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Debt and Depression: Evidence on Casual Links and Social Stigma Effects


  • John Gathergood


Using individual-level panel data, this paper examines the relationship between problem debt and psychological health. Individuals exhibiting problem debt, by either subjective or objective measures, also exhibit much worse psychological health, by either subjective or objective measures. However, selection into problem debt on the basis of poor psychological health accounts for much of this difference. The causality between problem debt and psychological health may be two-way. Local house price movements exogenous to individual households are used to establish the causality from problem mortgage debt to psychological health. In addition, the social stigmas effects of problem debt are investigated using local bankruptcy and repossession rates as indicators of the local prevalence of problem debt in a reference group population. Results indicate there is a sizeable causal link between problem debt and psychological health and that reference group effects are also significant in magnitude.

Suggested Citation

  • John Gathergood, "undated". "Debt and Depression: Evidence on Casual Links and Social Stigma Effects," Discussion Papers 11/10, University of Nottingham, Centre for Finance, Credit and Macroeconomics (CFCM).
  • Handle: RePEc:not:notcfc:11/10

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    References listed on IDEAS

    1. Assar Lindbeck & Sten Nyberg & Jörgen W. Weibull, 1999. "Social Norms and Economic Incentives in the Welfare State," The Quarterly Journal of Economics, Oxford University Press, vol. 114(1), pages 1-35.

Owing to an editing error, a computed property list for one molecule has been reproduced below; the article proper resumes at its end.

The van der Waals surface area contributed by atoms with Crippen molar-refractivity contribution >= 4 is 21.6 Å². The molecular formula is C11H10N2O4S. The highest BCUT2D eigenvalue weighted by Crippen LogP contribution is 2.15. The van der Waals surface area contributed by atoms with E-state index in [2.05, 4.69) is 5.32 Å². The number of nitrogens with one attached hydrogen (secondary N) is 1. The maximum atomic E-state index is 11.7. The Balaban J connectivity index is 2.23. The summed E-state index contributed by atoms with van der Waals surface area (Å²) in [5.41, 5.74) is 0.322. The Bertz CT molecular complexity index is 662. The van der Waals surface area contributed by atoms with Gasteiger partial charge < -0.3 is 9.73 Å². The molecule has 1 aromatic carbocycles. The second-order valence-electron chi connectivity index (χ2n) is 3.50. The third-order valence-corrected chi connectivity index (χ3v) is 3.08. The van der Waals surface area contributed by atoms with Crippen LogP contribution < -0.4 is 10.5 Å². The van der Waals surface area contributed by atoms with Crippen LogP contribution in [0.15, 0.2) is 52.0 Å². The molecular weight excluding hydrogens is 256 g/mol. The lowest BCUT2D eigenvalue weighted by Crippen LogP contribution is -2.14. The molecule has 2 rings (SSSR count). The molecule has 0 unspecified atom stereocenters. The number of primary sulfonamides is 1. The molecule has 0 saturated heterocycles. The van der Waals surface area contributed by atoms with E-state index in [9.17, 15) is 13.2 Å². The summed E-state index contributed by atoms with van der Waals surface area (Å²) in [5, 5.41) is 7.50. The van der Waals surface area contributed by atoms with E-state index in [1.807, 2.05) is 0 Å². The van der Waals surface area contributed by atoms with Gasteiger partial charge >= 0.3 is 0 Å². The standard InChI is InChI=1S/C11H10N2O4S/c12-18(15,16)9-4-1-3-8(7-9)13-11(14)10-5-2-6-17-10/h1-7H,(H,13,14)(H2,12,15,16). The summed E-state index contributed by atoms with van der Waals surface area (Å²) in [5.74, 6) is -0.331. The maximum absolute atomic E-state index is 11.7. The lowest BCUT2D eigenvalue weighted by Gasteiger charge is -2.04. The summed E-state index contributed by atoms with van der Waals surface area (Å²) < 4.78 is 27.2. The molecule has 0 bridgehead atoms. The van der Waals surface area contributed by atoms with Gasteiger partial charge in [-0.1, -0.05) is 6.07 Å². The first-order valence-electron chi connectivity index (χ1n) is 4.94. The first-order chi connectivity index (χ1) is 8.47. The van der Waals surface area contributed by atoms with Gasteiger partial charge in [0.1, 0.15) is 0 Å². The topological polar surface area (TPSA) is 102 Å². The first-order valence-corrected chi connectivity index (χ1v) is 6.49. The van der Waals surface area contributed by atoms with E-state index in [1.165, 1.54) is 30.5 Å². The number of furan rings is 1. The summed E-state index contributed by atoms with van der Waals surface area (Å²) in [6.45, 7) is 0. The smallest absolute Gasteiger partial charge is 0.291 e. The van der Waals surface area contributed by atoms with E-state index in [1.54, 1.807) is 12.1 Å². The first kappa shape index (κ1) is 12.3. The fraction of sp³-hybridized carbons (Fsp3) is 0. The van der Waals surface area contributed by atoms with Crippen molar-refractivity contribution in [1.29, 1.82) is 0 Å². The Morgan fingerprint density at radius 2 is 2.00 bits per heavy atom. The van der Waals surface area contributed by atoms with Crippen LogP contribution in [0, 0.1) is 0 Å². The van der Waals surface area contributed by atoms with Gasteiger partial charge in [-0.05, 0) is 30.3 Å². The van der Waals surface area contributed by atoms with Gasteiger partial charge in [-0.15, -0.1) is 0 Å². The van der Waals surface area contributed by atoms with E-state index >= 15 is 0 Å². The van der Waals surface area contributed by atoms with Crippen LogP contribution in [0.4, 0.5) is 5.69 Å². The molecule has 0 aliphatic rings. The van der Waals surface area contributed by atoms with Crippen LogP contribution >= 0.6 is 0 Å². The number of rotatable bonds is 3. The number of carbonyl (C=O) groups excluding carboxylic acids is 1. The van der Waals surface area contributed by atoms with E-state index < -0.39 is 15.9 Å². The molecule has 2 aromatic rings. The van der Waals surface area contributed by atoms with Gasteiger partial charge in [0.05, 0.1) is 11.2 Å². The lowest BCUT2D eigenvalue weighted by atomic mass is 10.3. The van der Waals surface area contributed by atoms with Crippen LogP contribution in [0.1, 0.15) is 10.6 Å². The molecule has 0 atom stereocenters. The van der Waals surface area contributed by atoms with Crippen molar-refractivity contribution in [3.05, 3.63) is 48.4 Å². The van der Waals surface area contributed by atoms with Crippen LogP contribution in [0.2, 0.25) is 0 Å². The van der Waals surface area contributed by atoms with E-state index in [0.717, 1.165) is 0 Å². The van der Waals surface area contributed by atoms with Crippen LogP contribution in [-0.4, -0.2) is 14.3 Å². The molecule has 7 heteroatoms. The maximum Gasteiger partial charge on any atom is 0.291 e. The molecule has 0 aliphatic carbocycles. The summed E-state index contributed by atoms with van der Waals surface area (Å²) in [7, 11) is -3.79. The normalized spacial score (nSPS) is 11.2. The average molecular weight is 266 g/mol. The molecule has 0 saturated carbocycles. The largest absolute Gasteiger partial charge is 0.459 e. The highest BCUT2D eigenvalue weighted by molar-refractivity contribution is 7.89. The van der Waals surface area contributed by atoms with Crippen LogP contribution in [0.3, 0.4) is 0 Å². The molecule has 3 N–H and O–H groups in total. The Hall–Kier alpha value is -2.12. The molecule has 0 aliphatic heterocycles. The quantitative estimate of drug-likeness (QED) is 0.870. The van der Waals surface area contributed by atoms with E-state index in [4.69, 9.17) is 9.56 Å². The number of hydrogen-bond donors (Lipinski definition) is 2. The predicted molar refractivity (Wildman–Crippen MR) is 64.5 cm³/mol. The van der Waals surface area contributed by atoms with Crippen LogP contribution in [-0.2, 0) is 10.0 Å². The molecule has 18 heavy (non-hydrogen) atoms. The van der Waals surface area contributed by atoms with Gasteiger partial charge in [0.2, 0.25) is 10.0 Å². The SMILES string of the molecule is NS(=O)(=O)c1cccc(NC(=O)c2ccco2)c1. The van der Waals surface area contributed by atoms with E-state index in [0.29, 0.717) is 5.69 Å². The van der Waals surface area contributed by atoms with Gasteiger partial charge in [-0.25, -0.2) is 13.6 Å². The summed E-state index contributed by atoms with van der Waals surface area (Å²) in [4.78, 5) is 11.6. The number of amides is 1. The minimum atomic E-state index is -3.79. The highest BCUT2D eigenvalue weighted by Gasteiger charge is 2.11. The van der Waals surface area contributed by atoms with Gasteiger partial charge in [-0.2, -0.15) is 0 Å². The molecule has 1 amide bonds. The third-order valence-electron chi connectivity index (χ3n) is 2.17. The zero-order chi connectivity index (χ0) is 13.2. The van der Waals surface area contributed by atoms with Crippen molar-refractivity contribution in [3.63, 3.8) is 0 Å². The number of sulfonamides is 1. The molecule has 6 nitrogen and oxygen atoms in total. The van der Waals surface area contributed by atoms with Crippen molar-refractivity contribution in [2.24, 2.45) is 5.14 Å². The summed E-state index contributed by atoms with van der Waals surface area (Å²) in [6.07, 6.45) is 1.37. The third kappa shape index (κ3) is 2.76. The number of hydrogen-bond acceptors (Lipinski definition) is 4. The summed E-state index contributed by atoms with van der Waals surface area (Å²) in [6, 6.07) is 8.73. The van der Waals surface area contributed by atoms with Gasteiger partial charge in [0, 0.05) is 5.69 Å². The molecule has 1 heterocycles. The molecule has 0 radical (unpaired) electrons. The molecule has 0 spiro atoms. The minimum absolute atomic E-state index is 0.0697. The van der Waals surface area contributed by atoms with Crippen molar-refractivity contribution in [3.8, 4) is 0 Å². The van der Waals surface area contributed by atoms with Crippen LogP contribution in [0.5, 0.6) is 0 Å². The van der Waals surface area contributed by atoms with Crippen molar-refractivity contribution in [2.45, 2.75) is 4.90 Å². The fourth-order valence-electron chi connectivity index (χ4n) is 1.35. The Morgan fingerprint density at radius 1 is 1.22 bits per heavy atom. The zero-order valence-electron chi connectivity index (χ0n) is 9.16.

2. Andrew E. Clark, 2003. "Unemployment as a Social Norm: Psychological Evidence from Panel Data," Journal of Labor Economics, University of Chicago Press, vol. 21(2), pages 289-322, April.
    3. Bridges, Sarah & Disney, Richard, 2010. "Debt and depression," Journal of Health Economics, Elsevier, vol. 29(3), pages 388-403, May.
    4. Andrew Benito, 2009. "Who Withdraws Housing Equity and Why?," Economica, London School of Economics and Political Science, vol. 76(301), pages 51-70, February.
    5. Pamela Lenton & Paul Mosley, 2008. "Debt and Health," Working Papers 2008004, The University of Sheffield, Department of Economics, revised Apr 2008.
    6. Gardner, Jonathan & Oswald, Andrew J., 2007. "Money and mental wellbeing: A longitudinal study of medium-sized lottery wins," Journal of Health Economics, Elsevier, vol. 26(1), pages 49-60, January.
    7. Vivian H. Hamilton & Philip Merrigan & Éric Dufresne, 1997. "Down and out: estimating the relationship between mental health and unemployment," Health Economics, John Wiley & Sons, Ltd., vol. 6(4), pages 397-406.
    8. Reading, Richard & Reynolds, Shirley, 2001. "Debt, social disadvantage and maternal depression," Social Science & Medicine, Elsevier, vol. 53(4), pages 441-453, August.
    9. Bartel, Ann & Taubman, Paul, 1986. "Some Economic and Demographic Consequences of Mental Illness," Journal of Labor Economics, University of Chicago Press, vol. 4(2), pages 243-256, April.
    10. Frijters, Paul & Haisken-DeNew, John P. & Shields, Michael A., 2005. "The causal effect of income on health: Evidence from German reunification," Journal of Health Economics, Elsevier, vol. 24(5), pages 997-1017, September.
    11. Wildman, John, 2003. "Income related inequalities in mental health in Great Britain: analysing the causes of health inequality over time," Journal of Health Economics, Elsevier, vol. 22(2), pages 295-312, March.
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    debt; over-indebtedness; depression; reference group effects.;

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